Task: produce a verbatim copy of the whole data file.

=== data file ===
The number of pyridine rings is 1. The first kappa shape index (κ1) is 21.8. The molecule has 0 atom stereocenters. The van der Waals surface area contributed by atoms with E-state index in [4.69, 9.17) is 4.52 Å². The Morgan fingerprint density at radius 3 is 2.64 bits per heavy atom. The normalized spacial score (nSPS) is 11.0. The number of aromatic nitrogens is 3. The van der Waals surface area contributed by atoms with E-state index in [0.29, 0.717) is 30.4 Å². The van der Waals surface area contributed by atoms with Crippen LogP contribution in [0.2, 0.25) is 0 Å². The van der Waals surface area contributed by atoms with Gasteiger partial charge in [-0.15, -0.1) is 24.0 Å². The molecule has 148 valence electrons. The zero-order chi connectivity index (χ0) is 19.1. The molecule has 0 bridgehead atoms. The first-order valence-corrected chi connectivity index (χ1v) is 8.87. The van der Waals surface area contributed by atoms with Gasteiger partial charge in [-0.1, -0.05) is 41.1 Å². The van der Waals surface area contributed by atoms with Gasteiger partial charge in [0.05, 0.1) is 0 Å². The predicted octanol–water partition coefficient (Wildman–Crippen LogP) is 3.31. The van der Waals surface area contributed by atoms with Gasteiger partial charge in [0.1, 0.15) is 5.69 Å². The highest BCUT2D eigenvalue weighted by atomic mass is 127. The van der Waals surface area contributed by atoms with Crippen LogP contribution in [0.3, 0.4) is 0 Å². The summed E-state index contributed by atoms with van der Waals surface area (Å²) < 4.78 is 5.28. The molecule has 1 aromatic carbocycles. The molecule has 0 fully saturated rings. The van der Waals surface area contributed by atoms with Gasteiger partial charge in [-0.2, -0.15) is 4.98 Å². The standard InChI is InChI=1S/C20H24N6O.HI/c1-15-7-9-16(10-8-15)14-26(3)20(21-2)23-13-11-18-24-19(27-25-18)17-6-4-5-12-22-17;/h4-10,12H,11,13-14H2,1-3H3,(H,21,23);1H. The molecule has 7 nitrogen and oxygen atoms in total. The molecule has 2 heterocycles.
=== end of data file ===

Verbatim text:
The number of pyridine rings is 1. The first kappa shape index (κ1) is 21.8. The molecule has 0 atom stereocenters. The van der Waals surface area contributed by atoms with E-state index in [4.69, 9.17) is 4.52 Å². The Morgan fingerprint density at radius 3 is 2.64 bits per heavy atom. The normalized spacial score (nSPS) is 11.0. The number of aromatic nitrogens is 3. The van der Waals surface area contributed by atoms with E-state index in [0.29, 0.717) is 30.4 Å². The van der Waals surface area contributed by atoms with Crippen LogP contribution in [0.2, 0.25) is 0 Å². The van der Waals surface area contributed by atoms with Gasteiger partial charge in [-0.15, -0.1) is 24.0 Å². The molecule has 148 valence electrons. The zero-order chi connectivity index (χ0) is 19.1. The molecule has 0 bridgehead atoms. The first-order valence-corrected chi connectivity index (χ1v) is 8.87. The van der Waals surface area contributed by atoms with Gasteiger partial charge in [-0.1, -0.05) is 41.1 Å². The van der Waals surface area contributed by atoms with Gasteiger partial charge in [0.05, 0.1) is 0 Å². The predicted octanol–water partition coefficient (Wildman–Crippen LogP) is 3.31. The van der Waals surface area contributed by atoms with Gasteiger partial charge in [0.1, 0.15) is 5.69 Å². The highest BCUT2D eigenvalue weighted by atomic mass is 127. The van der Waals surface area contributed by atoms with Crippen LogP contribution in [0.3, 0.4) is 0 Å². The summed E-state index contributed by atoms with van der Waals surface area (Å²) < 4.78 is 5.28. The molecule has 1 aromatic carbocycles. The molecule has 0 fully saturated rings. The van der Waals surface area contributed by atoms with Gasteiger partial charge in [-0.2, -0.15) is 4.98 Å². The standard InChI is InChI=1S/C20H24N6O.HI/c1-15-7-9-16(10-8-15)14-26(3)20(21-2)23-13-11-18-24-19(27-25-18)17-6-4-5-12-22-17;/h4-10,12H,11,13-14H2,1-3H3,(H,21,23);1H. The molecule has 7 nitrogen and oxygen atoms in total. The molecule has 2 heterocycles.